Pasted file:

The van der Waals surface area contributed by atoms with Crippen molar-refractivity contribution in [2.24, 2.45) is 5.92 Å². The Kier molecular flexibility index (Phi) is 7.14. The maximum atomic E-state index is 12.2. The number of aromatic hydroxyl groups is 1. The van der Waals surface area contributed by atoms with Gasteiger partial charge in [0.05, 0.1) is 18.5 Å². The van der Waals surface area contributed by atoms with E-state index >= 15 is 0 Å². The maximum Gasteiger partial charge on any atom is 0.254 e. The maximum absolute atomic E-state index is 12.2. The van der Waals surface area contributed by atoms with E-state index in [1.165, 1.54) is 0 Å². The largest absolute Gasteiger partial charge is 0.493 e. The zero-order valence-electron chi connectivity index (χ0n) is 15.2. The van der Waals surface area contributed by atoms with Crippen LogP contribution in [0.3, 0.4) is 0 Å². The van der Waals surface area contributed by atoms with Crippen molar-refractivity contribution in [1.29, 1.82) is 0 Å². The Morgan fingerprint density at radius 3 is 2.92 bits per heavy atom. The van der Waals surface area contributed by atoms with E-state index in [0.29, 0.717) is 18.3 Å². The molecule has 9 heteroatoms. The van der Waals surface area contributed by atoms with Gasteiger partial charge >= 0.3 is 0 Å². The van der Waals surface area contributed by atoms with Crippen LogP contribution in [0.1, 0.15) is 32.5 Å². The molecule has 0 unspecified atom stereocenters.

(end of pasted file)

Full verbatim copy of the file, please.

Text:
The van der Waals surface area contributed by atoms with Crippen molar-refractivity contribution in [2.24, 2.45) is 5.92 Å². The Kier molecular flexibility index (Phi) is 7.14. The maximum atomic E-state index is 12.2. The number of aromatic hydroxyl groups is 1. The van der Waals surface area contributed by atoms with Gasteiger partial charge in [0.05, 0.1) is 18.5 Å². The van der Waals surface area contributed by atoms with E-state index >= 15 is 0 Å². The maximum Gasteiger partial charge on any atom is 0.254 e. The maximum absolute atomic E-state index is 12.2. The van der Waals surface area contributed by atoms with E-state index in [1.165, 1.54) is 0 Å². The largest absolute Gasteiger partial charge is 0.493 e. The zero-order valence-electron chi connectivity index (χ0n) is 15.2. The van der Waals surface area contributed by atoms with Crippen LogP contribution in [0.3, 0.4) is 0 Å². The van der Waals surface area contributed by atoms with Crippen molar-refractivity contribution in [1.29, 1.82) is 0 Å². The Morgan fingerprint density at radius 3 is 2.92 bits per heavy atom. The van der Waals surface area contributed by atoms with E-state index in [0.29, 0.717) is 18.3 Å². The molecule has 9 heteroatoms. The van der Waals surface area contributed by atoms with Gasteiger partial charge >= 0.3 is 0 Å². The van der Waals surface area contributed by atoms with Crippen LogP contribution in [0.1, 0.15) is 32.5 Å². The molecule has 0 unspecified atom stereocenters.